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Old     (notreknip)      Join Date: Apr 2008       07-02-2008, 12:34 AM Reply   
Hey guys, I've been shooting sports/wakeboarding for a few years now and have been getting decently consistent results. ...but I'm definitely still learning and still improving.

40D / 70-200 2.8 IS
(Usually I strive for 1/1000 with f/4 or so; lately I've been turning the IS off but am still on the fence in this debate.)

Over my numerous outings on the boat, I've tried various AF techniques and to be honest I've still not really latched onto one.

A few that I've tried:

- switching to MF after autofocussing on the rider's head and sitting directly under the tower, centered on the boat (with the idea that the focal/rope length never should change)

- using Canon's * button to set a focal length at the rider's head and then using the shutter to just fire away (logic similar to above); this I've tried with AI Servo, AI Focus, and One Shot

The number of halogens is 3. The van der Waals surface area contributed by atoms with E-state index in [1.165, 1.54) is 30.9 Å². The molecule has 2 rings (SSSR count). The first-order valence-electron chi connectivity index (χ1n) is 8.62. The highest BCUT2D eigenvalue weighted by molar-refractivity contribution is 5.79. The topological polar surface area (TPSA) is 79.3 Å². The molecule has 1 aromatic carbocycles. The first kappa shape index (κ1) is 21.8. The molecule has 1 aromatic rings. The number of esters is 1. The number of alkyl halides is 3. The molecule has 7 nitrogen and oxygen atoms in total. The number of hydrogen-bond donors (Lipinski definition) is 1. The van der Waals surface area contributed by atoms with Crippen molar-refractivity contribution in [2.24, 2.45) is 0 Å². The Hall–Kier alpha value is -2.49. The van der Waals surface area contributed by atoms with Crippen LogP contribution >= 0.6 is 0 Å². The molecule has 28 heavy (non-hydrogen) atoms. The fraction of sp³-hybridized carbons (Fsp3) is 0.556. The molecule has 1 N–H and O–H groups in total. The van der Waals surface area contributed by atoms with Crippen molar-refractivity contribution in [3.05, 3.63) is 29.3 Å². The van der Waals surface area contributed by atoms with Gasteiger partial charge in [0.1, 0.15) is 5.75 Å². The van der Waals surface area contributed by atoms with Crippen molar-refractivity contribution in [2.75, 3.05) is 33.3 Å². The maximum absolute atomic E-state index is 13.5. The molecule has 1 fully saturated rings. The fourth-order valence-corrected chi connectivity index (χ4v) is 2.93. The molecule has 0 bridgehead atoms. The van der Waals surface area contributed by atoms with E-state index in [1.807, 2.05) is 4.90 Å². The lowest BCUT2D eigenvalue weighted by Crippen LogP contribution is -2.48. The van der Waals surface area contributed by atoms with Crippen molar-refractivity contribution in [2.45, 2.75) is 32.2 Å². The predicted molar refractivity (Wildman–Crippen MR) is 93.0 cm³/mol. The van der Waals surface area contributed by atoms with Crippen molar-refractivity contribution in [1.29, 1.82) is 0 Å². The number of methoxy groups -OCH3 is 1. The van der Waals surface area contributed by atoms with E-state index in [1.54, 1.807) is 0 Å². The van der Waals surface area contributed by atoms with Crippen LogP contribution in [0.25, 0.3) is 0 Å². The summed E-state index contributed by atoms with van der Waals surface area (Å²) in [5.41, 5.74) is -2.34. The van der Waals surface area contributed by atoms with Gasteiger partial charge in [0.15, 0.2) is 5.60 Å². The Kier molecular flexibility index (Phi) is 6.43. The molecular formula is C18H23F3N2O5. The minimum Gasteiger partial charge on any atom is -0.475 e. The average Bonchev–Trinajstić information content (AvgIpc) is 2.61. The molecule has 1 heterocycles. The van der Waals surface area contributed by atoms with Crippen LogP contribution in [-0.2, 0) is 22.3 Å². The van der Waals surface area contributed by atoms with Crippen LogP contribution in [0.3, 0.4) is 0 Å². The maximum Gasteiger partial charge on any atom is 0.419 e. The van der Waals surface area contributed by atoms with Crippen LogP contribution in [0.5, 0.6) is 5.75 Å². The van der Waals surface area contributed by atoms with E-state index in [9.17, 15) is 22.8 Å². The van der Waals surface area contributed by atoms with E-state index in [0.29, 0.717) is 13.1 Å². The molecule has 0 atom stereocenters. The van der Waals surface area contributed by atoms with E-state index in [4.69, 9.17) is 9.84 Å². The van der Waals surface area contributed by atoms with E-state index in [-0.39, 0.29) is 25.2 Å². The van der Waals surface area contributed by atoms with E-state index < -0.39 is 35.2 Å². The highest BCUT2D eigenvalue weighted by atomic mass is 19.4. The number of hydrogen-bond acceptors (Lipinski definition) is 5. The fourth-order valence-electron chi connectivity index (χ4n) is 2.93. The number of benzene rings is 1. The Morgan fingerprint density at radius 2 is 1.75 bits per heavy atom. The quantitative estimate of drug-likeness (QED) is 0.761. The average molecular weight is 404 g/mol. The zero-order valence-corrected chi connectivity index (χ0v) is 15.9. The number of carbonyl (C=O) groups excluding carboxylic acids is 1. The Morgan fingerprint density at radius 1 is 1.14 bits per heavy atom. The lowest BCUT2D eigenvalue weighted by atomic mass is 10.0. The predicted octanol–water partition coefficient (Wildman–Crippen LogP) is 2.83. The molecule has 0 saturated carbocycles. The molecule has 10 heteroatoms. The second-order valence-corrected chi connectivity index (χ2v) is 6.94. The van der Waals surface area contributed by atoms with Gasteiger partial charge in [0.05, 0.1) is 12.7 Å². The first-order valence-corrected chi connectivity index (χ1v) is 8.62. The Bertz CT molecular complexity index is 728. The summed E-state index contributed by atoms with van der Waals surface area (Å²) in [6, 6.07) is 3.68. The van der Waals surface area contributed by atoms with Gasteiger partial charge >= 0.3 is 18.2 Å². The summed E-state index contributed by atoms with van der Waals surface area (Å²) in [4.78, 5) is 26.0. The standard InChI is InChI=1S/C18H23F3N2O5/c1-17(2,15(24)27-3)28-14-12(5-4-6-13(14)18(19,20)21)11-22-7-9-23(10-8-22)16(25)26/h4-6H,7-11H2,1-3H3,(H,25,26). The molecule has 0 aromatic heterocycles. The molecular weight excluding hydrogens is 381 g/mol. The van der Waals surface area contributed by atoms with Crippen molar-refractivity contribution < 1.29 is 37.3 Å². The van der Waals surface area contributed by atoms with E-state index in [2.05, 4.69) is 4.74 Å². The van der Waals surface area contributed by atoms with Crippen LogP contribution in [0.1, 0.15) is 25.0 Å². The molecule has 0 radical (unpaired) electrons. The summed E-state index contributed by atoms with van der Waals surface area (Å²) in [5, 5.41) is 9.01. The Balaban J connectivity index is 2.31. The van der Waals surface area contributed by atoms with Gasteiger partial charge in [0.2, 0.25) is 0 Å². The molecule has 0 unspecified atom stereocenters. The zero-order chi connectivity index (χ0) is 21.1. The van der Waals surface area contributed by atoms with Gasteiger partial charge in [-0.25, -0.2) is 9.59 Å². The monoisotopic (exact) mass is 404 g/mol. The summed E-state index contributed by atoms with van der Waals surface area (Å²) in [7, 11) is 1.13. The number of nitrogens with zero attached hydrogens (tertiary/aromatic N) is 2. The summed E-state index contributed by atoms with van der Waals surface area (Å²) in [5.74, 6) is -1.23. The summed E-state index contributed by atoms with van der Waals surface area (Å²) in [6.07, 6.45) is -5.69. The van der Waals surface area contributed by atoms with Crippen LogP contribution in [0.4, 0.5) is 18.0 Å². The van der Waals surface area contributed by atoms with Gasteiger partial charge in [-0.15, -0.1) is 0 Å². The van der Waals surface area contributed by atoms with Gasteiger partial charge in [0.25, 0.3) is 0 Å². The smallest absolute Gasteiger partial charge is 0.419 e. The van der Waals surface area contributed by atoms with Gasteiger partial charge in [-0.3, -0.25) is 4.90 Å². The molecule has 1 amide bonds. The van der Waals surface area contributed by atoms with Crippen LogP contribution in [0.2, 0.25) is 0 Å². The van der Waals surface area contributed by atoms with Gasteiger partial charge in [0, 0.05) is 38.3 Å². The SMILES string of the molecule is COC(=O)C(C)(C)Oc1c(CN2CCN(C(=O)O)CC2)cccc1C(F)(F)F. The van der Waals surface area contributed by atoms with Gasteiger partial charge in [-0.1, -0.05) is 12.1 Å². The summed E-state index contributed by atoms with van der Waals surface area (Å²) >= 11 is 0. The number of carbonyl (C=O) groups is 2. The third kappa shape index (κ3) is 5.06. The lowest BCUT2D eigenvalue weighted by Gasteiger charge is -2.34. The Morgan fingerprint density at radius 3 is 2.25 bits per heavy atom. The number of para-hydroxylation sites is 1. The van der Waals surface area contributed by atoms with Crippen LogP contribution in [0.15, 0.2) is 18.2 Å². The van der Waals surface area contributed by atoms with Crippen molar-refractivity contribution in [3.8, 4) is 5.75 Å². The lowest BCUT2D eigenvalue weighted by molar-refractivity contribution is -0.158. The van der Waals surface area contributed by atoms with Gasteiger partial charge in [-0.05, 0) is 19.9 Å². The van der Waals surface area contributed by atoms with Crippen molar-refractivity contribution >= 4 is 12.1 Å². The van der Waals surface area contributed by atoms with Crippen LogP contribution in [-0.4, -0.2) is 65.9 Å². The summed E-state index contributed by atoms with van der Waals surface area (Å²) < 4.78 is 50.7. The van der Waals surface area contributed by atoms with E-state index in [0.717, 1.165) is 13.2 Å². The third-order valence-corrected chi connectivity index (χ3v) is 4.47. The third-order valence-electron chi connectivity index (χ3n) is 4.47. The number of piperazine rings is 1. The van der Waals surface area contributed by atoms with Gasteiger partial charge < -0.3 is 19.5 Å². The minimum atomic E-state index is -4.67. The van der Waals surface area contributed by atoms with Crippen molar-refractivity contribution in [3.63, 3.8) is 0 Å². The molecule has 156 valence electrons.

- using AI Servo and center point AF

- using AI Servo and multi-point AF

I guess there are a few variables to consider:

1) the AF drive mode
2) the AF point selection
3) the method of applying the AF (i.e. independent of shutter or not)
4) the notion of a "never changing" focal length

I guess I'm just curious what you guys (pros and amateurs) use for shooting from the pull-boat.

On another note, what is the DOF at f/4 vs. f/2.8 on a 1.6 crop body at, say, 140mm? Save me the math!

Thanks in advance for the answers/discussion guys/gals.

(Message edited by Notreknip on July 02, 2008)
Old     (richd)      Join Date: Oct 2003       07-02-2008, 5:46 AM Reply   
DOF is pretty thin at f2.8 from the boat I would imagine, I've always shot at f4-f5.6.

Leaving the IS on/off is up in the air as well, I turn it off on my f4 L IS but I've never seen any bad results due to it being on at those shutter speeds.

As far as the AF mode goes I use AIServo with either CP or a point on the outer rim but I do switch my AF activation back to the shutter button from the dedicated Af button on my 1D3 because it seems quicker to me for some reason. I've used all points before but found no real benefit (after shooting birds in flight a ton tracking a wakeboarder is easy.)

Whether your 40D/70-200 is performing up to it's potential is hard to say, you'd have to compare your results with other 40D owners. You won't get 100% keepers from any camera, there always seems to be an oddball frame here and there.
Old     (wakeripper)      Join Date: Oct 2002       07-02-2008, 9:44 AM Reply